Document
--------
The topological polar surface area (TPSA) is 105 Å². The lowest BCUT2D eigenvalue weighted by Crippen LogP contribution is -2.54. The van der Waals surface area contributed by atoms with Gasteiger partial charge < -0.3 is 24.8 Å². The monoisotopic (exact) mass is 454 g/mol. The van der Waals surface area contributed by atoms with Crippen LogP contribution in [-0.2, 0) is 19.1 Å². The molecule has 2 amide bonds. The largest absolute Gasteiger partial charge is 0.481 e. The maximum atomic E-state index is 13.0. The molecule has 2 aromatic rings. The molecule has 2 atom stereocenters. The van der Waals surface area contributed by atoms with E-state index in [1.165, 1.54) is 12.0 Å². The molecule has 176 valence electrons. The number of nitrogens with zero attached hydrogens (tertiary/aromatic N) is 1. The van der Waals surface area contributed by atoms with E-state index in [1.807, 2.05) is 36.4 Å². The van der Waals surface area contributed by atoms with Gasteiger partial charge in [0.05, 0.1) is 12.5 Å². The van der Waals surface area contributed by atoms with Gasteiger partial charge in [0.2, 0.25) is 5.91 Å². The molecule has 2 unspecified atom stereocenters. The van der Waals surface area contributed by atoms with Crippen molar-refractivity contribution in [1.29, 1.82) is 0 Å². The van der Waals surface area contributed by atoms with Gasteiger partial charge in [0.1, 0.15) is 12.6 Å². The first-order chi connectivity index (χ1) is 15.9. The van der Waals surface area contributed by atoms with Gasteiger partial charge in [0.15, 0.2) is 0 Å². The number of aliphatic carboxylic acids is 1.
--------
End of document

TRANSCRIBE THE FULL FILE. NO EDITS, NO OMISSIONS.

The topological polar surface area (TPSA) is 105 Å². The lowest BCUT2D eigenvalue weighted by Crippen LogP contribution is -2.54. The van der Waals surface area contributed by atoms with Gasteiger partial charge < -0.3 is 24.8 Å². The monoisotopic (exact) mass is 454 g/mol. The van der Waals surface area contributed by atoms with Crippen LogP contribution in [-0.2, 0) is 19.1 Å². The molecule has 2 amide bonds. The largest absolute Gasteiger partial charge is 0.481 e. The maximum atomic E-state index is 13.0. The molecule has 2 aromatic rings. The molecule has 2 atom stereocenters. The van der Waals surface area contributed by atoms with E-state index in [1.165, 1.54) is 12.0 Å². The molecule has 176 valence electrons. The number of nitrogens with zero attached hydrogens (tertiary/aromatic N) is 1. The van der Waals surface area contributed by atoms with E-state index in [1.807, 2.05) is 36.4 Å². The van der Waals surface area contributed by atoms with Gasteiger partial charge in [0.05, 0.1) is 12.5 Å². The van der Waals surface area contributed by atoms with Gasteiger partial charge in [0.2, 0.25) is 5.91 Å². The molecule has 2 unspecified atom stereocenters. The van der Waals surface area contributed by atoms with Crippen molar-refractivity contribution in [1.29, 1.82) is 0 Å². The van der Waals surface area contributed by atoms with Gasteiger partial charge in [0.1, 0.15) is 12.6 Å². The first-order chi connectivity index (χ1) is 15.9. The van der Waals surface area contributed by atoms with Gasteiger partial charge in [0.15, 0.2) is 0 Å². The number of aliphatic carboxylic acids is 1.